The petition, addressed to “Governor Mitt Romney,” urges him to apologize. …
“Your comments were not a reflection of the values Jews, Americans, and our allies hold dear. We call on you to apologize to the Palestinian people for your willful lack of understanding of the facts on the ground and the racist assumptions behind them.”
While much of the political discussion in the last couple of weeks centered on marginal or made up issues such as Mitt Romney’s tax returns or whether or not he committed gaffes abroad, the implementation of ObamaCare this month is placing the real stakes of the fall election in focus. On August 1, the preventive mandate ordered by the Department of Health and Human Services went into effect, forcing nearly all employers in the country, including those whose religious and moral scruples forbid it, to pay for abortion-inducing drugs, contraception and sterilization. The implementation of the HHS mandate, only staved off in some instances by challenges from religious institutions and individuals, will compel businesses around the nation to choose between violating their religious beliefs or give up providing insurance and face heavy government fines.
At the same time, as the New York Times reported yesterday, the federal government is moving quickly to set up health exchanges in states that are refusing to take part in ObamaCare. This means Washington will be operating health markets in perhaps half of the states in the union. With the refusal of Republican governors and legislatures to take part in this massive expansion of federal power, the result of their principled decision will be to give the Obama administration the opportunity to set up an even more massive and unwieldy bureaucracy than even its opponents envisioned. Combined with the merciless advance of the HHS Mandate, it’s clear that while the two parties and their presidential candidates will be trading blows on a wide array of issues, the one thing we know for sure that will hang on the outcome will be whether the government will be proceeding after January to continue the implementation of ObamaCare.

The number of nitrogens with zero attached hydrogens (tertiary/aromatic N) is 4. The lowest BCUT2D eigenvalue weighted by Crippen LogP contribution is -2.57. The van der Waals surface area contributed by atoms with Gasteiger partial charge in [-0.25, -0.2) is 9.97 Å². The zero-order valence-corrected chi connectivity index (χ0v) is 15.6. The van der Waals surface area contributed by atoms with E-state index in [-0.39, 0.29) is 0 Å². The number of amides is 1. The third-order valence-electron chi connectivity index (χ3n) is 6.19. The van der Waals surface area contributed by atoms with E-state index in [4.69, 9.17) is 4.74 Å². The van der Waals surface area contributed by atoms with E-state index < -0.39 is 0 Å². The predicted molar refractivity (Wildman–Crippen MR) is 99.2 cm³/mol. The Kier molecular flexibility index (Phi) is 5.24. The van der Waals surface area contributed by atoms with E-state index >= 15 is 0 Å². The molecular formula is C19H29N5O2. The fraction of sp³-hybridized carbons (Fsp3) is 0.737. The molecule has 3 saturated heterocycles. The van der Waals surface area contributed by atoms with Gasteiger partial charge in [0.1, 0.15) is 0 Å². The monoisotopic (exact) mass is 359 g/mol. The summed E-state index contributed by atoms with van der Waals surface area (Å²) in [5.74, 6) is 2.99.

Democrats are starting to throw their support behind Sen. Harry Reid’s completely unsourced attacks on Mitt Romney’s tax returns. While the Obama campaign hasn’t endorsed Reid’s comments explicitly, it’s been using them as an opening to smack Romney for his failure to release more than two years of his tax information. Meanwhile, Nancy Pelosi is defending Reid’s credibility, calling his allegations “a fact”:
“Harry Reid made a statement that is true. Somebody told him. It is a fact,” Pelosi told The Huffington Post in a Sunday interview. “Whether he did or not can easily be disposed of: Mitt Romney can release his tax returns and show whether he paid taxes.”
Both Sen. Lindsey Graham (R-S.C.) and Republican National Committee Chairman Reince Priebus came out swinging against Reid on Sunday over his claims about Romney potentially not paying taxes. Asked to respond to Priebus calling Reid “a dirty liar” over the situation, Pelosi initially responded, “Who?” She went on to say that Priebus doesn’t know what he’s talking about since he wasn’t part of Reid’s conversations.
“Well he doesn’t know that,” Pelosi said. “Harry Reid is a person who is, as we know, A, is a fighter, B, he wouldn’t say this unless it was true that somebody told him that.”
Pelosi’s comments will at least help extend the news life of this story, giving the Obama campaign more time to hammer Romney to release his returns. But are Democrats also taking a risk with this attack?
For the second month in a row, Mitt Romney outraised President Obama by a wide margin. Obama and the DNC brought in $75 million, the campaign announced on Twitter, while the Romney campaign and the RNC raised $101 million:
The gap is slightly smaller than it was in June, when Romney raised $106 million and Obama brought in $71 million, but it’s the second-straight month that Romney has pulled in nine figures and the third-straight month he has outraised the incumbent president.
The fundraising numbers are split between the candidates’ campaign committees, their respective national party committees and joint fundraising committees that raise money for both entities.
Romney’s campaign said the three combined had $185.9 million in the bank at the end of July; Obama’s team did not announce a cash-on-hand figure.
The Republican Party has released the first round of names for the national convention speaking slots in Tampa later this month, and the response has been mostly yawns from the conservative media. That’s understandable: unlike the Obama campaign, which (presumably) doesn’t have a vice presidential announcement to make, and thus nothing to hide in its convention schedule, the Romney campaign has yet to announce Mitt Romney’s choice for running mate. So the big names will have to wait.
The Tampa Bay Times reports:
Florida Gov. Rick Scott, Sen. John McCain and former Secretary of State Condoleezza Rice are among seven headline speakers announced today for the Republican National Convention in Tampa.
The first look at featured speakers also includes South Carolina Gov. Nikki Haley, former Arkansas Gov. Mike Huckabee, Ohio Gov. John Kasich and New Mexico Gov. Susana Martinez.